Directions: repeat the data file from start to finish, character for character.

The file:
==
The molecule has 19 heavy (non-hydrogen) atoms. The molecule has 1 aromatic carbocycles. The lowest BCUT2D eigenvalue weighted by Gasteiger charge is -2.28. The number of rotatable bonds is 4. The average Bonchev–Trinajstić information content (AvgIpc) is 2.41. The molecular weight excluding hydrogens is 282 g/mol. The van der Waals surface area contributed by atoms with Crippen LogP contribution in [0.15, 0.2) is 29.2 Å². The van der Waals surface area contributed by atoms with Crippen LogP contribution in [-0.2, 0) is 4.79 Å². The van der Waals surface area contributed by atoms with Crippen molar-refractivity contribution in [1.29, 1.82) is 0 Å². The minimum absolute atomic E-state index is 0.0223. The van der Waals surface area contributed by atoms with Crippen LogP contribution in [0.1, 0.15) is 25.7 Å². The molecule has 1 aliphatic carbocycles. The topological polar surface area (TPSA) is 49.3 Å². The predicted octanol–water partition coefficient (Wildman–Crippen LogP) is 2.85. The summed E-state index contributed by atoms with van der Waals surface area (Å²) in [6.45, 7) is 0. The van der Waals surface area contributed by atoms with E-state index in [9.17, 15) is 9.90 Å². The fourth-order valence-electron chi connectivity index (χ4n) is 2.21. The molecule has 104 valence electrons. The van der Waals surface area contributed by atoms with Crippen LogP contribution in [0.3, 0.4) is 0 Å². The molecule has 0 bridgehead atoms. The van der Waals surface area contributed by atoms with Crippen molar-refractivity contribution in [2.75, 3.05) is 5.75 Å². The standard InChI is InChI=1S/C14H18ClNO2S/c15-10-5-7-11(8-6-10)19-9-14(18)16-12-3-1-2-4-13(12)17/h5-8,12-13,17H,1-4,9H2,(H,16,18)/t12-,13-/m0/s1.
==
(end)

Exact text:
The molecule has 19 heavy (non-hydrogen) atoms. The molecule has 1 aromatic carbocycles. The lowest BCUT2D eigenvalue weighted by Gasteiger charge is -2.28. The number of rotatable bonds is 4. The average Bonchev–Trinajstić information content (AvgIpc) is 2.41. The molecular weight excluding hydrogens is 282 g/mol. The van der Waals surface area contributed by atoms with Crippen LogP contribution in [0.15, 0.2) is 29.2 Å². The van der Waals surface area contributed by atoms with Crippen LogP contribution in [-0.2, 0) is 4.79 Å². The van der Waals surface area contributed by atoms with Crippen molar-refractivity contribution in [1.29, 1.82) is 0 Å². The minimum absolute atomic E-state index is 0.0223. The van der Waals surface area contributed by atoms with Crippen LogP contribution in [0.1, 0.15) is 25.7 Å². The molecule has 1 aliphatic carbocycles. The topological polar surface area (TPSA) is 49.3 Å². The predicted octanol–water partition coefficient (Wildman–Crippen LogP) is 2.85. The summed E-state index contributed by atoms with van der Waals surface area (Å²) in [6.45, 7) is 0. The van der Waals surface area contributed by atoms with E-state index in [9.17, 15) is 9.90 Å². The fourth-order valence-electron chi connectivity index (χ4n) is 2.21. The molecule has 104 valence electrons. The van der Waals surface area contributed by atoms with Crippen LogP contribution in [0.3, 0.4) is 0 Å². The molecule has 0 bridgehead atoms. The van der Waals surface area contributed by atoms with Crippen molar-refractivity contribution in [2.75, 3.05) is 5.75 Å². The standard InChI is InChI=1S/C14H18ClNO2S/c15-10-5-7-11(8-6-10)19-9-14(18)16-12-3-1-2-4-13(12)17/h5-8,12-13,17H,1-4,9H2,(H,16,18)/t12-,13-/m0/s1.